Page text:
Hybrid working: three years on

By Eamon O’Doherty, Portfolio Director - Europe at Logitech.

  • 3 months ago Posted in

While there’s been an influx of organisations demanding a return to office, hybrid working continues to be favoured by employees. Praised for its work-life balance benefits, it allows employees to work in a way that suits them. But even after three years of trial and error, organisations are still finding their feet with the culture and technology needed to make it work.

Without one set definition of what hybrid working looks like, businesses need to strike a balance in meeting both their employee and business needs. To maintain a thriving, engaged and productive workforce, there needs to be guidelines in place to make sure employees have the support to do their best, wherever they are. This means taking into account three key areas: inclusivity, innovation and workplace culture.

To enhance these and drive hybrid work success, businesses need to get the right mixture of culture, technology and office facilities.

Trust as the cornerstone for hybrid work

A key tenet to successful hybrid working is trust. Whilst individuals are part of a team, they equally need to be given the freedom to develop their own skills and complete their work. Sometimes quiet focus time is needed, away from emails and instant messaging, and employees shouldn’t feel that the pressure of ‘presenteeism’ to distract them from getting on with focused tasks.

If employees are being called into the office, there also needs to be purposeful presence. This means there should be a reason for employees making the journey in, such as an in-person meeting or brainstorm session with the entire team, rather than just carrying out solo tasks like written work or admin – which requires quiet focus and could be done more effectively at home.

Every employee as equal

Regardless of where employees are they should feel empowered to speak up in meetings, stay engaged and contribute meaningfully.

Technology is central to this, in promoting what we call ‘meeting equity’; and a new breed of meeting room solutions are now available featuring intelligent innovations to make sure everyone is seen and heard clearly. For example, Logitech Sight is an innovative tabletop meeting room camera which helps to ensure that in-room participants are presented face-on to at-home participants, as if everyone has a seat at the same table.

As well as seeing clearly, we also need to focus on sound. We’ve all been on a video call that sounds like you’re dialling into a bowling alley, and the best way to feel excluded is by not being able to hear what’s going on.

Whilst intelligent technology can go a long way towards improving audio through directional microphones and AI noise suppression, meeting room acoustics are equally important. In the room itself it’s worth reducing hard surfaces such as glass which cause echo, and including lots of soft furnishings (which are also welcoming!) which can absorb further ambient noise. To be fully prepared, it’s also worth considering adding fabric padding to walls, which can nicely blend into a meeting space aesthetic.

Making the office human-centric

Businesses should also promote equality, participation and empathy. A good way of doing this is to make sure that offices themselves are “magnets” – places that employees want to come to, and feel like they are part of a wider community.

One way of doing this is to rethink what me mean by an office. In the context of hybrid, we should instead think of them as ‘relationship buildings’ that are designed around being welcoming and making connections. Offices should also be built to feel like a home. For example, think of incorporating ‘welcome lounges’ for when employees arrive - a calm and peaceful area to help shake off any commute induced stress.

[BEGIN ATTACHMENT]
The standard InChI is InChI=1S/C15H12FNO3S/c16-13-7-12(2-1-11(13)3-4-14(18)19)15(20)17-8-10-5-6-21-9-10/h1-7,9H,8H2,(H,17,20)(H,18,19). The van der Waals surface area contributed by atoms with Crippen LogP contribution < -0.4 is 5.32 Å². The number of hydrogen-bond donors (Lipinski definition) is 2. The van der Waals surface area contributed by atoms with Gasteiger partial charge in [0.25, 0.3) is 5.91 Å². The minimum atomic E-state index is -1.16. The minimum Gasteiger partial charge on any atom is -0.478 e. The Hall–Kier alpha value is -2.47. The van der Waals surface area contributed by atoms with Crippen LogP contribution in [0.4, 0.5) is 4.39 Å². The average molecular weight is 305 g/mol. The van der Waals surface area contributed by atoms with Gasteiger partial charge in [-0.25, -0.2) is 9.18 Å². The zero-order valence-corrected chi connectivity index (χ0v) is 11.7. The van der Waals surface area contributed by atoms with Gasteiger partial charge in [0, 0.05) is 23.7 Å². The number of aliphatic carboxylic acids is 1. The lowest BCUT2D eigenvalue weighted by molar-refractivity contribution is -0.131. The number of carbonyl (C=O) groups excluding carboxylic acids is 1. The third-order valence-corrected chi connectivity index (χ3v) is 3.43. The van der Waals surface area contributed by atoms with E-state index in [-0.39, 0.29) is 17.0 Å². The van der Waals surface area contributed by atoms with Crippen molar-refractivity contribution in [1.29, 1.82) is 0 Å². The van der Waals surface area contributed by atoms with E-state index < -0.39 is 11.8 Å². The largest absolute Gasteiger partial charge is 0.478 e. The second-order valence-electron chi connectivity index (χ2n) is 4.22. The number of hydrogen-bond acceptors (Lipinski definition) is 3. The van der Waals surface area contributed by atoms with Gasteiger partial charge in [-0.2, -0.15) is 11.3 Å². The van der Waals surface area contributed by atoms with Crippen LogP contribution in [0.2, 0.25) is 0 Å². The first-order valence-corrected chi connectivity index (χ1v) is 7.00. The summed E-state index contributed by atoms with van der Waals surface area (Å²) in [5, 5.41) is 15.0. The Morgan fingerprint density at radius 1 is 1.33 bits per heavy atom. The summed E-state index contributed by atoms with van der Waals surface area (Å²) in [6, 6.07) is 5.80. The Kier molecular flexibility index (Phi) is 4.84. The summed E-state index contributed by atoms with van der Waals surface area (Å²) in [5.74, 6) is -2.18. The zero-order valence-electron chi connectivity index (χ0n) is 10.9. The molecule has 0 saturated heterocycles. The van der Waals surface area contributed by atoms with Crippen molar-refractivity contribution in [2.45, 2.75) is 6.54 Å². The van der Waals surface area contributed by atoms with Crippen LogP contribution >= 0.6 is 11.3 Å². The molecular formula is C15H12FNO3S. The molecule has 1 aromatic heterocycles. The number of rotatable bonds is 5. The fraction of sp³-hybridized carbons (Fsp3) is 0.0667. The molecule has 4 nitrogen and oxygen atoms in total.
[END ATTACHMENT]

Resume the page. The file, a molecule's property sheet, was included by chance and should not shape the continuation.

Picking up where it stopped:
To promote sociability, corridors should instead be thought of as ‘avenues’ that are designed to deliberately slow you down and promote ‘bump talk’ (those spontaneous conversations that are sparked by unexpectedly seeing a colleague, and might just spur a new idea or initiative that wouldn’t have come about otherwise).

Offices should also look to incorporate ‘flexible architecture’ – where spaces can be adapted and changed with mobile furniture and technology. Fixed furniture can be anchoring and oppressive, and having flexible spaces helps to add to workplace dynamism and a sense of spontaneity.

All of this should also be done with sustainability at front of mind – going hybrid shouldn’t come at an environmental cost. We’re increasingly seeing office furniture that has been made from repurposed or natural materials, and new technologies are starting to incorporate post recycled plastics to reduce their environmental impact, helping organisations to stay to their sustainability targets.

An ongoing journey

There is no one size fits all when it comes to hybrid working. What works for one business, won’t necessarily work for another. As organisations navigate how it best works for them and their employees, what it looks like will continue to evolve.

A ‘test and learn’ approach that keeps employee needs at the very centre will be key to hybrid working success. Through this flexible approach, businesses can find the right balance between technology, facilities and culture that helps employees thrive.

By Ash Gawthorp, Chief Academy Officer, Ten10.
By Tom Printy, Advanced Design & Development Engineer, Zebra Technologies.
By Richard Henshall, Director, Ansible product management at Red Hat.
By Stuart Simmons, Regional Director, IT Services, Apogee Corporation.
By Richard Higginbotham, Product Marketing Manager at Netcall.
As CTOs face a convergence of challenges, Roq CDO James Eastham looks at the importance of quality...
By Eric Herzog, Chief Marketing Officer at Infinidat.